25 Today’s School Day 12:00 – 12:20 p.m. Lunch - students may buy lunch at school or eat whatever was sent from home. 12:20 – 12:30 p.m. Recess – outdoor play. 12:30 p.m Students line up; are greeted by teacher; enter the building. 12:35 – 1:30 p.m. Math 1:30 - 2:10p.m. Science 2:10 - 2:50 p.m. Social Studies
26 Today’s School Day 2:50 - 3:00 p.m. Get ready to leave for the day and go home. Students walk out with teachers to their parents or bus. 3:00 - 9:00 p.m. Students are free to be involved in sports, dance or other activities. Students eat dinner with family members at different times of the evening and have many choices of food. Bedtime is decided by parents and varies in times. Once in bed, students might listen to music or read a book.
27 Indian Boarding Schools Negatives - runaways - harsh punishments - crowded conditions - illnesses - basic medical care - deaths of students Positives - friendships - playing of games - running water - showers - clean clothes - decent food
28 Pro/Con Debate Activity Divide class into three groups PRO CON TIMER PRO & CON sit back to back in pairs with a timer for each pair. Timer gives 30 seconds for PRO to give their side of how Boarding Schools were positive for Native American Children. Timer gives 30 seconds for CON to give their side of how Boarding Schools were negative for Native American Children. Repeat activity until all three roles – PRO, CON & TIMER – have been done by each group member.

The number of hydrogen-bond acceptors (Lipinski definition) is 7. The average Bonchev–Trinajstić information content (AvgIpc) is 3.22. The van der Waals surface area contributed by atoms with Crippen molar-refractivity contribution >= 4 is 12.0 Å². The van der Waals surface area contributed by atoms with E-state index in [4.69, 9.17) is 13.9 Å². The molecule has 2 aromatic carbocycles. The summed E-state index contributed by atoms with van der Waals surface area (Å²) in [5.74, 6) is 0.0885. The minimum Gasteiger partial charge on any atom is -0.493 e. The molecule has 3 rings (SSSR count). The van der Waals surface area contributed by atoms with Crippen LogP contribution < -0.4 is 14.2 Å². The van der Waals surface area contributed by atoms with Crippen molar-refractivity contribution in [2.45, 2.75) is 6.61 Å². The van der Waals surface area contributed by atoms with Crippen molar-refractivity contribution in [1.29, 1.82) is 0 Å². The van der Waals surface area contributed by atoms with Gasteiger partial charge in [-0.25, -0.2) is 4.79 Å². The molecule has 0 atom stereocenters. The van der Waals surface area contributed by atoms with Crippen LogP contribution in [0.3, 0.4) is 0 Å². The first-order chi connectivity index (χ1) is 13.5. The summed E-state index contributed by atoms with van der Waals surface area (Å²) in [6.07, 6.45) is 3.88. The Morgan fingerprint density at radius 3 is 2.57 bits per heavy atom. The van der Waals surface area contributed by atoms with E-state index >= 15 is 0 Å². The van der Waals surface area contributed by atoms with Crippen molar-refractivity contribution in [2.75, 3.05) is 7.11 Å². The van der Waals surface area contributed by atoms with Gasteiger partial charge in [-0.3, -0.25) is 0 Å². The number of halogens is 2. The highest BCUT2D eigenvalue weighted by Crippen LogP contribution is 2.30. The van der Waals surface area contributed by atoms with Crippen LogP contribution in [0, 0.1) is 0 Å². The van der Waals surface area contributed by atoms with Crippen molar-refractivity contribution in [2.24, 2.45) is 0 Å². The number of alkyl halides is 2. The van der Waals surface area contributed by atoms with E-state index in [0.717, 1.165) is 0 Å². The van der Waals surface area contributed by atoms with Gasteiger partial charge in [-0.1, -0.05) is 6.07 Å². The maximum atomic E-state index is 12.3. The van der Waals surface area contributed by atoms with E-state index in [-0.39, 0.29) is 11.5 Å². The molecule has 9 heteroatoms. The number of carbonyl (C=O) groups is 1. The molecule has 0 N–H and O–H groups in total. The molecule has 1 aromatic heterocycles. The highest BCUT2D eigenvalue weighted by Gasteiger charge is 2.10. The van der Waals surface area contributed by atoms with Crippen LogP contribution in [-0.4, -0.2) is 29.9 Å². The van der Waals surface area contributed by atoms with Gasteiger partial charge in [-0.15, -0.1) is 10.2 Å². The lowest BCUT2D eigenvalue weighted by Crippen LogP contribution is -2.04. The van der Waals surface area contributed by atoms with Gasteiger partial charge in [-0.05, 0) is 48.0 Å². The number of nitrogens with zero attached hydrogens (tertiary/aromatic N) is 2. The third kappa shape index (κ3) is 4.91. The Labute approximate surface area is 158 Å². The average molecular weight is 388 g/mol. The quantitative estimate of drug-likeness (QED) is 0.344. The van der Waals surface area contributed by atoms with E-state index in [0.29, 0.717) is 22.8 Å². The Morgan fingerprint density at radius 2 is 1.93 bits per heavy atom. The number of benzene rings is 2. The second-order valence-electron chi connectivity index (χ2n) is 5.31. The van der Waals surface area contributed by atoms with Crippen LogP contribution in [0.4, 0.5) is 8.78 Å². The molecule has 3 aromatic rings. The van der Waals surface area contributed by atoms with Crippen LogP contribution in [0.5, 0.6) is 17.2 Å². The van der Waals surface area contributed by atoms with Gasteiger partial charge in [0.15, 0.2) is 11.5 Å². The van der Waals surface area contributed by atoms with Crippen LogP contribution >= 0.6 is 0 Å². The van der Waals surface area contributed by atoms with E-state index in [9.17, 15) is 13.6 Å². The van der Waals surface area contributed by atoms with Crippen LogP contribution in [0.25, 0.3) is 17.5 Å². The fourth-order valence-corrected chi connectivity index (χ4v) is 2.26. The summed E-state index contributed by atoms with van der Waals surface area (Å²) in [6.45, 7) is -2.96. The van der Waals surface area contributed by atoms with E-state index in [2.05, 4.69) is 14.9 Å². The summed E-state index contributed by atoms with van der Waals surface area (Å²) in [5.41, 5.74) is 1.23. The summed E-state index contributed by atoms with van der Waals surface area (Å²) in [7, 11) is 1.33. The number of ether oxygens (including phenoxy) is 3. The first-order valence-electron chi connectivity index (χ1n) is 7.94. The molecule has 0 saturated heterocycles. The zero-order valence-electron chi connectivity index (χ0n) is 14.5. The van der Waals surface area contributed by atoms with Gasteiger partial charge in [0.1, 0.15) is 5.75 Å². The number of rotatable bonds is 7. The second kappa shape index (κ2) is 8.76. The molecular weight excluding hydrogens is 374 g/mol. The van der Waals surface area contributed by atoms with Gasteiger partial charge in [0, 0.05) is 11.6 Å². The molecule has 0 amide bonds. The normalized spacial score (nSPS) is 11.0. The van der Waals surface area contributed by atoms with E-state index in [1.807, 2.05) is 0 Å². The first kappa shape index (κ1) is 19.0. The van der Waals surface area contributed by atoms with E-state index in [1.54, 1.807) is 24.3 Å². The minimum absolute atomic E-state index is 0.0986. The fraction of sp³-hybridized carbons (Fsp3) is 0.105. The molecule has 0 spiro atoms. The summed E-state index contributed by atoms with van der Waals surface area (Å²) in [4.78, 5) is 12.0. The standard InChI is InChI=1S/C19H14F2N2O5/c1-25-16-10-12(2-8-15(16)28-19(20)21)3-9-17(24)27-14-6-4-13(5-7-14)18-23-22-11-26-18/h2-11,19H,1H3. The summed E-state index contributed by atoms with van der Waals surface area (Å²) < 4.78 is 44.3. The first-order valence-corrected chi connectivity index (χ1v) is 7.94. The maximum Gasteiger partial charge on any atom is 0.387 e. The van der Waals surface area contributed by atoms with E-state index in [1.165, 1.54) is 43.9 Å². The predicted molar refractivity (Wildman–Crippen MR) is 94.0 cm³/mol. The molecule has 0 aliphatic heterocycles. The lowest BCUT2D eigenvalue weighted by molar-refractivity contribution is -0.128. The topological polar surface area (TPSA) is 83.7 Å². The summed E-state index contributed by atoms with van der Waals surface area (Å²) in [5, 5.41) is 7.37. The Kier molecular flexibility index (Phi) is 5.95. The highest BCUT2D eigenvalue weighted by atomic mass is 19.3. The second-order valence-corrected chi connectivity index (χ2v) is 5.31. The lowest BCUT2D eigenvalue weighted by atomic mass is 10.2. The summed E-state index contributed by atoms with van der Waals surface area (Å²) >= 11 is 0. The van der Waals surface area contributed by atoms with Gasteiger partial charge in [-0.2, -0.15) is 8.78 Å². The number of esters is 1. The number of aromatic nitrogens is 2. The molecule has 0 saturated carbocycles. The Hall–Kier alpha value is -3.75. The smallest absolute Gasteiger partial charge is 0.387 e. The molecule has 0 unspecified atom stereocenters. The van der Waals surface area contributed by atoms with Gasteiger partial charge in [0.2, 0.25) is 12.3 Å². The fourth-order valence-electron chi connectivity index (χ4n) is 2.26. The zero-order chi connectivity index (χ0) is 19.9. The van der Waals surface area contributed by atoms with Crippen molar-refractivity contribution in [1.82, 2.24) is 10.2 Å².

29 Boarding School Photo Gallery Boarding School photos: http://www.english.uiuc.edu/maps/poets/a_f/erdrich/ boarding/gallery.htm
30 Review Questions 1. How were the students expected to dress and wear their hair? 2. How long did they stay at the boarding school and how often did they go home? 3. What name did they use at boarding school? 4. What were they expected to learn besides work skills? 5. What kind of jobs were assigned to boys?
31 Review Questions 6. What kind of jobs were assigned to girls? 7. What kind of punishment was given for disobeying rules? 8. What was a “good Indian”? 9. What was a “bad Indian”? 10. List some “positives and negatives” of boarding schools.
32 Assimilation Lesson ( for teacher) Title: The Price of Assimilation – What It Costs a Society When Everyone is the Same. Lesson: Students will identify ways that a society promotes assimilation and examine areas where it still occurs in our present culture. Students will also assess the value of assimilation. Why do we feel people should be the same or do the same things? What do we lose as a society if everyone conforms to the same image or idea? Why did the early “Americans” fee assimilation was best? What did this policy cost our nation? How did attempts at assimilation affect the people involved? (psychological, social, governmental, physical effects)